Library people, what do you want from a library organisation / body twitter account? Generally speaking? Would really like your views.— Ned Potter (@ned_potter) February 4, 2015
It started as on Twitter. @nedpotter asked a question. What, did we think, a library organisation Twitter account should be like? I weighed in, to say,as did many others, that I thought it need to combine professionalism leavened with humanity. The next day, as an afterthought, I also said that I disliked the infantile lists, or listicles as they are sometimes known, which are tweeted from our professional association.
Examples, should you need them, include, ‘Five books that took decades to get published, What we learned in 12 months, 4 Ways Copyright Law Actually [why that redundant actually?-TR] Controls Your Whole Digital Life, Top 10 Science Fiction Books & Movies, The top library and information stories from Jan 2015.
Of course the @CILIPInfo twitter account is not the only offender. The internet is littered with the damned things and my Twitter feed and my e-mail inbox are crammed with messages from people convinced I am so stupid I can only grasp information in a numbered list.
The conventional wisdom is that lists are attractive and work. Ned himself notes that his posts constructed as lists being significantly more visitors to his site. I believe that lists are written by lazy writers for lazy readers. I blame many things, not least among them PowerPoint, which has made bulleted list impossible to avoid, and lent them spurious authority.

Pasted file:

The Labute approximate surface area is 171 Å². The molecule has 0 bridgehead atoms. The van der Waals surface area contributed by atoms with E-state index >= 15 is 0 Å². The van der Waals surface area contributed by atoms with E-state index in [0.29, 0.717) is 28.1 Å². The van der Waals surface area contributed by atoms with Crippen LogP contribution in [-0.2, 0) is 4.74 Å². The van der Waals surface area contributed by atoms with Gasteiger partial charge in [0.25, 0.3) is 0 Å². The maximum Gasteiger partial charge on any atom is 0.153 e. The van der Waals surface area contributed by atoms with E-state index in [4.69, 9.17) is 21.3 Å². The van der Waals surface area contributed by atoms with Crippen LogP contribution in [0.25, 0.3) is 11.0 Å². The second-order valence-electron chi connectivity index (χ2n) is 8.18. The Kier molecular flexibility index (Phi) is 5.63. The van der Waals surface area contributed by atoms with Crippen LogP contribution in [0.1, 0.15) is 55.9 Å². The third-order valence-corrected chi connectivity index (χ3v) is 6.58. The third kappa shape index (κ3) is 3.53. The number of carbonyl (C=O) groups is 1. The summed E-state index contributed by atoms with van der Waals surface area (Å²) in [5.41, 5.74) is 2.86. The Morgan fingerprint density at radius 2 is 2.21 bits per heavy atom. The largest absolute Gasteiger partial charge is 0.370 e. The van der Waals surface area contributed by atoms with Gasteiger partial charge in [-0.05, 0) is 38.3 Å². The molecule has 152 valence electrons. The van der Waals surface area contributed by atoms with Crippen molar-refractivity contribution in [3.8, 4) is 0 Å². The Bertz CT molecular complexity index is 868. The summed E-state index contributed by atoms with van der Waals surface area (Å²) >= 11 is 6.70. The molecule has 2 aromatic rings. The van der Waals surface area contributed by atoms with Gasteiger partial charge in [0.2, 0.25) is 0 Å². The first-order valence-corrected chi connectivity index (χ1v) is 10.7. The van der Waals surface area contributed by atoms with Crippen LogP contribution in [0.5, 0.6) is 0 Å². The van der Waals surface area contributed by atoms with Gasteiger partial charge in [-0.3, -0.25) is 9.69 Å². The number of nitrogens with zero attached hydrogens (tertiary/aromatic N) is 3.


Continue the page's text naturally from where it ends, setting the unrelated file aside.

I first noticed this some twenty-five years ago, when working for an organisation whose aim was to promote British culture. I wrote something for a newsletter we published. My manager, who had to give it her imprimatur, before the presses could roll, said it was fine, but it needed a bulleted list. I held my tongue, being on a temporary contract, but I knew perfectly well there was nothing in my writing that required to be presented to the reader as a bulleted list. Her wish for a bulleted list came, I believe, from a belief that lists were, in themselves, good, and that every piece of literature that came out from her department had to have one, in order to show the world our modernity.
Lists treat both reader and writer as infants, incapable of sustained thought. Marx, Darwin, Freud, Proust, Wittgenstein, any writer worth reading needs something more than a list. A professional association that represents those who organise, preserve and disseminate knowledge needs to reflect that in the ways it communicates with both its members and the world.
Now I’m off to read 44 Medieval Beasts That Cannot Even Handle It Right Now, as recommended by Ned.